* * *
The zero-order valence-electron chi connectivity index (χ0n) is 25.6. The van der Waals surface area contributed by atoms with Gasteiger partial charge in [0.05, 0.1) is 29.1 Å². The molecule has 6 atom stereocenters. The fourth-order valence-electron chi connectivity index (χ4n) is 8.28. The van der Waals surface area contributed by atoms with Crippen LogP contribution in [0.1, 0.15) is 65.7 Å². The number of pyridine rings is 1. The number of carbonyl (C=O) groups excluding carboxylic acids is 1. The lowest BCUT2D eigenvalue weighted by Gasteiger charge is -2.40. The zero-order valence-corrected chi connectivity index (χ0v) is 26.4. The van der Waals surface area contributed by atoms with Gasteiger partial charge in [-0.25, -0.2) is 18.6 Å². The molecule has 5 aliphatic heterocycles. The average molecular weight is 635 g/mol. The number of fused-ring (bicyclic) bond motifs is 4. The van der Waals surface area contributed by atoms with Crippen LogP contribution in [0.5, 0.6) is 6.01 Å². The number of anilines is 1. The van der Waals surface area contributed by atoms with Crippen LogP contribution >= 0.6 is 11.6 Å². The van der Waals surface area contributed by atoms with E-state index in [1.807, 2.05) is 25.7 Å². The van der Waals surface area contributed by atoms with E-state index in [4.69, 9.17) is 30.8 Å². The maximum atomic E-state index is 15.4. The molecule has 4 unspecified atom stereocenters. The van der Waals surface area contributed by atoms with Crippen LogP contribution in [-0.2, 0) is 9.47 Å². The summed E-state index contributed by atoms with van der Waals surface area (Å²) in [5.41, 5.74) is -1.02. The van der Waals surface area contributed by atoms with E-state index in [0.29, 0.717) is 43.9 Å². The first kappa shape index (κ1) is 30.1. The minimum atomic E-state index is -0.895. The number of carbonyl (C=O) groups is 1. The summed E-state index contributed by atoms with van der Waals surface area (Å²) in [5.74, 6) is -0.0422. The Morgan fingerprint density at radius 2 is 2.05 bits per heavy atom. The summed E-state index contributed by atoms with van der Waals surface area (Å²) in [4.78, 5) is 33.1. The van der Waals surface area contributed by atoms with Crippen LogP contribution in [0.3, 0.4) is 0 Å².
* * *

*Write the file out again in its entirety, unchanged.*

The zero-order valence-electron chi connectivity index (χ0n) is 25.6. The van der Waals surface area contributed by atoms with Gasteiger partial charge in [0.05, 0.1) is 29.1 Å². The molecule has 6 atom stereocenters. The fourth-order valence-electron chi connectivity index (χ4n) is 8.28. The van der Waals surface area contributed by atoms with Crippen LogP contribution in [0.1, 0.15) is 65.7 Å². The number of pyridine rings is 1. The number of carbonyl (C=O) groups excluding carboxylic acids is 1. The lowest BCUT2D eigenvalue weighted by Gasteiger charge is -2.40. The zero-order valence-corrected chi connectivity index (χ0v) is 26.4. The van der Waals surface area contributed by atoms with Gasteiger partial charge in [-0.25, -0.2) is 18.6 Å². The molecule has 5 aliphatic heterocycles. The average molecular weight is 635 g/mol. The number of fused-ring (bicyclic) bond motifs is 4. The van der Waals surface area contributed by atoms with Crippen LogP contribution in [0.5, 0.6) is 6.01 Å². The number of anilines is 1. The van der Waals surface area contributed by atoms with Crippen LogP contribution >= 0.6 is 11.6 Å². The van der Waals surface area contributed by atoms with E-state index in [1.807, 2.05) is 25.7 Å². The van der Waals surface area contributed by atoms with E-state index in [4.69, 9.17) is 30.8 Å². The maximum atomic E-state index is 15.4. The molecule has 4 unspecified atom stereocenters. The van der Waals surface area contributed by atoms with Crippen LogP contribution in [-0.2, 0) is 9.47 Å². The summed E-state index contributed by atoms with van der Waals surface area (Å²) in [5.41, 5.74) is -1.02. The van der Waals surface area contributed by atoms with E-state index in [0.29, 0.717) is 43.9 Å². The first kappa shape index (κ1) is 30.1. The minimum atomic E-state index is -0.895. The number of carbonyl (C=O) groups is 1. The summed E-state index contributed by atoms with van der Waals surface area (Å²) in [5.74, 6) is -0.0422. The Morgan fingerprint density at radius 2 is 2.05 bits per heavy atom. The summed E-state index contributed by atoms with van der Waals surface area (Å²) in [4.78, 5) is 33.1. The van der Waals surface area contributed by atoms with Crippen LogP contribution in [0.3, 0.4) is 0 Å².